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Verizon 2022 DBIR: Ransomware, Industry Findings, & More

Verizon Wireless has been publishing an annual data breach investigations report since 2008, where the company takes a deeper look at data breaches in all sectors. The Verizon Data Breach Investigations Report for 2022 was recently published and there were quite a few findings related to a multitude of areas including ransomware and commonly seen causes of data breaches, among other areas as well. Below, we’ll take a high-level look at some of these findings and see what they mean for you and your business.

Ransomware

Ransomware continued its vicious growth with a 13% increase from 2020 to 2021. This jump alone equates to the growth seen in the previous five years combined. This is a result of cybercriminals opting for malicious software, or malware, in order to gain access to businesses’ networks. Of all the malware out there, ransomware appears to have been the most profitable and often successful forms. Ransomware is almost certain to enter your business if you do not protect the four key entryways found in the Verizon DBIR.

Key Entryways

The four main entryways that allow one to access your business and all of its data were summed up by Verizon as being credentials, phishing, exploiting vulnerabilities, and botnets. Credentials accounted for nearly half of all access to a company’s estate, followed by phishing which made up almost 20% of all access attempts. As stated by Verizon in their report, no entity is safe without a plan to handle each of these entryways. It is crucial for your business’ overall cybersecurity plan to address these areas; one way to address credential-related threats is to implement multi-factor authentication, which requires a user to utilize at least two methods to login to your networks. This is often seen with a variety of websites where users are prompted to login with their user name and password as well as through providing a code that gets sent to them via a linked contact information such as a phone number or email address. Phishing attempts can be reduced by educating employees on what to look for in a phishing email as well as having a dedicated team at your company for individuals to turn to whenever they see something that seems suspicious.

Causes of Data Breaches

There are many factors that can cause a data breach, but the Verizon 2022 DBIR summarized these causes into their two main categories, the human element and network or device vulnerabilities.

The Human Element

The human element essentially means that people cause data breaches and it is one of the primary causes driving data breaches. The majority of breaches are caused by external actors, however internal actors (i.e. employees of your business) accounted for nearly 20% of breaches. This is why continuous employee education of cybersecurity best practices is one of the most invaluable cybersecurity tools at your disposal. From teaching employees to strongly guard their credentials to helping them become aware of the warning signs of a phishing scam to teaching everyone to operate in intentional ways daily, there are many ways to address the issue of the human element causing breaches. This allows you to turn your employees from a cybersecurity hazard to one of your best security assets — after all, knowledge is power!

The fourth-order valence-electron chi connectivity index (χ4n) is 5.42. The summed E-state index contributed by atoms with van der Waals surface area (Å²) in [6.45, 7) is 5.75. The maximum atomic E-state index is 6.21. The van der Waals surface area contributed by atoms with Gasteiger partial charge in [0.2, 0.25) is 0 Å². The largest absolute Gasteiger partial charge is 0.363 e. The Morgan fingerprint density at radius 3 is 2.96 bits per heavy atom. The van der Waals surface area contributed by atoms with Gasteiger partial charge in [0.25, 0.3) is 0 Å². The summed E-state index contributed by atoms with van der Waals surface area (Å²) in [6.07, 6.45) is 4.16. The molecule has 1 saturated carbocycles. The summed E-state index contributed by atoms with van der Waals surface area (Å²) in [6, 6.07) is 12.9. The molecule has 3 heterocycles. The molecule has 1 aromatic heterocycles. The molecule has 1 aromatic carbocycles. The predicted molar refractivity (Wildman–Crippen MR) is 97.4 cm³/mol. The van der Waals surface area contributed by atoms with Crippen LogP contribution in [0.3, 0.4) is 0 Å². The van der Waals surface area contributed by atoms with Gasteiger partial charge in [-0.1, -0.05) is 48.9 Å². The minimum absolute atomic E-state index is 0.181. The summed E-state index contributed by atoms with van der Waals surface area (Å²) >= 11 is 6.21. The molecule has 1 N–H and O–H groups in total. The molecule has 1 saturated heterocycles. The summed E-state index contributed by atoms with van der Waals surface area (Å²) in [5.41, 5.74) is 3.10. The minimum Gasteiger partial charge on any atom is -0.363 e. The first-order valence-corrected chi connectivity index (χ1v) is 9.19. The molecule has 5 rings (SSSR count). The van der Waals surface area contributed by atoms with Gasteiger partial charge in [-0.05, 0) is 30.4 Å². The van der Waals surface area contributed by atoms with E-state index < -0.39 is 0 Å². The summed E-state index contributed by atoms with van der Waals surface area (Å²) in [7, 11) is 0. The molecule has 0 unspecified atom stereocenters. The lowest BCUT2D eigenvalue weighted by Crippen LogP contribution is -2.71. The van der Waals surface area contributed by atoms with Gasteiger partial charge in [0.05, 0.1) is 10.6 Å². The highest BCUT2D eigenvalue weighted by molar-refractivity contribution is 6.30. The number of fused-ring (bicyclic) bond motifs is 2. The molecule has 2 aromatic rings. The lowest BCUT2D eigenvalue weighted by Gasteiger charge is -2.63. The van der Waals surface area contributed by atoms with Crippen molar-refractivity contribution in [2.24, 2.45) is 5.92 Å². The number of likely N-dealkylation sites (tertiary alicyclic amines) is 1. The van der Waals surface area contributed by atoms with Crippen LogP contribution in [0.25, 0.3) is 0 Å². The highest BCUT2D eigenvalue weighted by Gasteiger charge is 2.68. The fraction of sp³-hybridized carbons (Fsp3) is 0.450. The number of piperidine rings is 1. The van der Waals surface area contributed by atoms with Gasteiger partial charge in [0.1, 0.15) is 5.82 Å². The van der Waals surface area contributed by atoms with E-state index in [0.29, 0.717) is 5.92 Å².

Vulnerabilities

In addition to the human element, data breaches are caused by what can simply be summarized as vulnerabilities. Be it a network vulnerability caused by a lack of a strong firewall or a device vulnerability caused by an out-of-date application putting your computer at risk, vulnerabilities are exactly that — a weak spot in your cyber defenses.

Motives for Attack

The 2010 iteration of the DBIR stated, “Today’s cybercriminals are not hobbyists seeking knowledge or thrills; they are motivated by the illicit profits possible in online crime.” This still holds true 12 years later and the top motive for attackers is financial or personal gain. This was common across organizations of all sizes, however the next two most common motives – disagreement/protest or fun/curiosity – primarily impacted larger organizations over any other sized org. Each of those two secondary motives made up roughly a quarter of the causes behind breaches against larger businesses.

Industry Findings

The 2022 DBIR looked at 23,896 incidents, of which 5,212 were confirmed data breaches. The report goes further to look into the specifics of which industries were most impacted and how businesses of different sized were affected as well.

The top three industries affected by incidents across the board -apart from cases where the industry was unknown – included Professional (3,566), Public Administration (2,792), and Information (2,527), followed closely by Finance and Manufacturing. Of these industries, the Finance industry had the most actual breaches as a result of incidents across the board. The industry which impacted small businesses (those with 1000 employees or less) the most was Professional (1,095 incidents), followed by a distant second and third of Manufacturing (168 incidents) and Retail (157 incidents). The Professional industry also resulted in the most data breaches for small businesses far more than any other industry. This goes to show that no matter what work you do or the size of your business, data breaches have the potential to affect you. This is why it is crucial to learn from the experiences of others and secure your business.

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